Azerbaijan's history with flavor goes back more than 2,000 years.
Poised between East and West, in a prime location on Silk Road routes, traders passed through here for centuries, bringing spices, ingredients and culinary influences.
Today, the cuisine of Azerbaijan has an Eastern edge, rubbing shoulders with dishes from its neighbors Iran and Turkey. The local takes on the kebab and pilaf are rich and satisfying, but there is also an abundance of fresh, healthy fruit and vegetables to be enjoyed.
Here's our guide to food and drink in Azerbaijan.
It might seem counterintuitive, but in the summer heat Azerbaijanis love to drink hot tea, which is believed to help the body cool off naturally.
Even amidst the country's blooming coffee culture, most Azerbaijanis still start their day with tea.
In the regions, tea is almost always prepared with keklikotu (oregano) or cinnamon and while the water is boiled on a samovar, heated by the burning tree branches, the water is infused with the unmistakable aroma of the woods.
While meal preparation may vary around the country, with local twists often added to the usual interpretation, breakfast is pretty identical in all part of the country.
A wide variety of colorful components orbit around the star of this show: freshly baked tandir bread.
Whether it's honey and qaymaq (a thick cream), goat's cheese, butter or scrambled eggs with tomato, the crispy bread is a welcome companion to all those food combinations.
When preparing scrambled eggs with tomato, the finely minced tomatoes are fried first, until the pan's sizzling with juice. Only then are the eggs added, and the dish is taken off the stove with a consistency more liquid than regular scrambled eggs.
Served in a small pan, the dish is eaten by dipping the tandir bread into the savory combination of egg and tomato. The saltless goat cheese on the side is there to take down some of the saltiness and balance out the palette.
Alternatively, kuku is a pie-looking omelette, a great option for those who like greens. Fresh coriander, dill and green onions are finely minced and mixed with five or six eggs and then fried in the pan until crispy.
When it comes to street food, Azerbaijan is well-known for doners -- Turkish-style meat sandwiches -- but qutabs are a lighter option.
Made in lavash (a thin flatbread), the classic qutab is filled with minced meat; the vegetarian version may include pumpkin or fresh herbs such as spinach, cilantro, onions and dill, folded in a moon shape and fried on a flat pan without oil.
The soft-centered and crispy-edged qutabs are then sprinkled with sumac, the bright berry-colored tangy spice, and fresh pomegranate seeds (when in season). Both meat and herb qutabs are served with ayran, a foamy sour milk mixed with water and salt. For true gourmands there is also a smaller-sized variation of qutab filled with minced camel meat, called jorat qutab.
Particularly deserving of attention among salads is mangal salad, the name originating from the way the main ingredients -- eggplant, bell pepper and tomato -- are roasted on a mangal, a Caucasian-style grill.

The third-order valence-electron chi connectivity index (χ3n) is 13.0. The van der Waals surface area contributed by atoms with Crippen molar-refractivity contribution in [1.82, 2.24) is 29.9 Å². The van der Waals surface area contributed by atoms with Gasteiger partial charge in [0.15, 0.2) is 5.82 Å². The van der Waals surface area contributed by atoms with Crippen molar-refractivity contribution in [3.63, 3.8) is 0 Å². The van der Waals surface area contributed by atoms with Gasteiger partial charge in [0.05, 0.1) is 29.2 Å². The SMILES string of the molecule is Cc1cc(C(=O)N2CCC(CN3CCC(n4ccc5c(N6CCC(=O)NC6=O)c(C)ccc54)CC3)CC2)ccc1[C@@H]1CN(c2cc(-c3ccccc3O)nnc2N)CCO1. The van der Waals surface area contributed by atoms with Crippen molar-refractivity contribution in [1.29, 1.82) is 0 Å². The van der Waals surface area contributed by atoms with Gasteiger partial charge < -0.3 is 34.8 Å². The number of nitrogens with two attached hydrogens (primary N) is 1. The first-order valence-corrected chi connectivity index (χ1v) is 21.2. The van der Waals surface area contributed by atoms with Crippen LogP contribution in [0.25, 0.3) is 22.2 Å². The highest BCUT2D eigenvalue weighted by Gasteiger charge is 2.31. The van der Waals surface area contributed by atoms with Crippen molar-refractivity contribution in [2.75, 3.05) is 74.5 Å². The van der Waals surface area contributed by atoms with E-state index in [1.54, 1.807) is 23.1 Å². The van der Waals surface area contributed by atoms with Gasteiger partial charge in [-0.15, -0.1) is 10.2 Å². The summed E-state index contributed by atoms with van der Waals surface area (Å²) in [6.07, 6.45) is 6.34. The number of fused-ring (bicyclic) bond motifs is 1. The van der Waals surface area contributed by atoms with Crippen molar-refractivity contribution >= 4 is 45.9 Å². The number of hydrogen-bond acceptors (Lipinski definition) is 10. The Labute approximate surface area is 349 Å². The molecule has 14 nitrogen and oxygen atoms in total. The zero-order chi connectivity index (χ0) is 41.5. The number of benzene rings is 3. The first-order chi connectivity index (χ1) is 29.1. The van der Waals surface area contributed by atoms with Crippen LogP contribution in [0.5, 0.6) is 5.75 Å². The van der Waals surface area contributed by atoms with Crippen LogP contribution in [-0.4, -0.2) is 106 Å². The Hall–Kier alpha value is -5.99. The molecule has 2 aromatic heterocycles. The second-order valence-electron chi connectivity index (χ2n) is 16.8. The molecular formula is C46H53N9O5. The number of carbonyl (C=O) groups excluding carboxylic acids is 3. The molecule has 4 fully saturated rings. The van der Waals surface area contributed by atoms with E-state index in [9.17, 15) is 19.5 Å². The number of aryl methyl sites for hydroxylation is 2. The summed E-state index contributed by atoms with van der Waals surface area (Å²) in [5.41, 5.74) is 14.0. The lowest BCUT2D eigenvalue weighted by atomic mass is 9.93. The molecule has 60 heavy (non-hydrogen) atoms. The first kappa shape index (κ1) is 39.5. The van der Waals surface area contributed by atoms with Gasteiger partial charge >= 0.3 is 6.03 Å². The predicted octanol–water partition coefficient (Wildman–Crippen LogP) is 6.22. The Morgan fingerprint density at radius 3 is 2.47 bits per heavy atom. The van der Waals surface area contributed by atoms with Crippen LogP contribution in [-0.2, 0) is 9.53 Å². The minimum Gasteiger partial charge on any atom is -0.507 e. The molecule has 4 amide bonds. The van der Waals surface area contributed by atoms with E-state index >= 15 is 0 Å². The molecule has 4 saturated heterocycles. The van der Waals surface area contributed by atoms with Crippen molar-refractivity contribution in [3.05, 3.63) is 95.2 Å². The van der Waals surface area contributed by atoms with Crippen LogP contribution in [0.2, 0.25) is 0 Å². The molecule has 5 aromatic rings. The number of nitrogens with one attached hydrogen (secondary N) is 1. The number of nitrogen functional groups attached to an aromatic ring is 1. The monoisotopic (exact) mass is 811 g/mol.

After the roasted vegetables are chopped, onions, cilantro, dill, olive oil and purple basil -- a specialty in Azerbaijan -- are added and mixed together. The salad is usually served cold as a side to the meat kebab and is believed to help with the digestion of the heavy meats.
This sour milk-based soup, which can be served both hot and cold depending on the season, also contains rice, a handful of chick peas and a variety of finely minced greens.
While it's straightforward in terms of ingredients, the preparation requires the chef to constantly stir the ingredients to stop the rice from sticking.
Levengi chicken may resemble a standard grilled chicken on the outside, but it hides a delicious secret.
Inside, the stuffing consists of fried onions, roasted walnuts, raisins, dried plums, dried pitted Cornelian cherries are all minced and mixed into a paste. The richness of the walnuts and the tanginess of the plums make it a must-try combination.
Levengi stuffing can also be used in fish.
While Azerbaijani culinary books are abundant with a variety of dolmas, yarpaq, (grape leaf) and uch baji (three sisters) are the two most noteworthy.
The first -- made from minced meat wrapped in grape leaves and cooked on a slow fire -- is served with qatiq (plain natural yoghurt) and garlic.
The uch baji version consists of the trio of aubergine, tomato and bell pepper, stuffed with minced meat and prepared in their own juices. It's very common to include qatiq with dishes that are on the heavier side, since its probiotic properties support digestion.
Azerbaijan's most beloved pastries are traditionally baked during March, the month of the Novruz spring festival.
Pakhlava, a diamond-shaped pastry found across the Middle East, is among the favorites.
The Azerbaijani version, especially the Sheki variety, tends to be softer and oilier than other versions.
Shorgoghal, a flaky spice-filled crispy bread, can be made sweet (with white sesame seeds at the top) or savory and salty (with black sesame seeds at the top).
Shirin chorek, sweet bread filled with nuts and dried grapes, is another top pick.
Walnut preserve is perhaps one of the most surprising Azerbaijani desserts served with tea.
Collected from the trees while still green and soft, the walnuts slowly darken during the preparation process, finishing up a very dark brown. The texture of the nut and the sweetness of the syrup makes it a highly memorable delicacy.
Finally, the most unusual combination of foods the country looks forward to all year has to be watermelon, goat cheese (the saltier the better) and tandir bread.
Although they may look, and sound, like the most outrageous foods to combine, there's no way back once you try them together.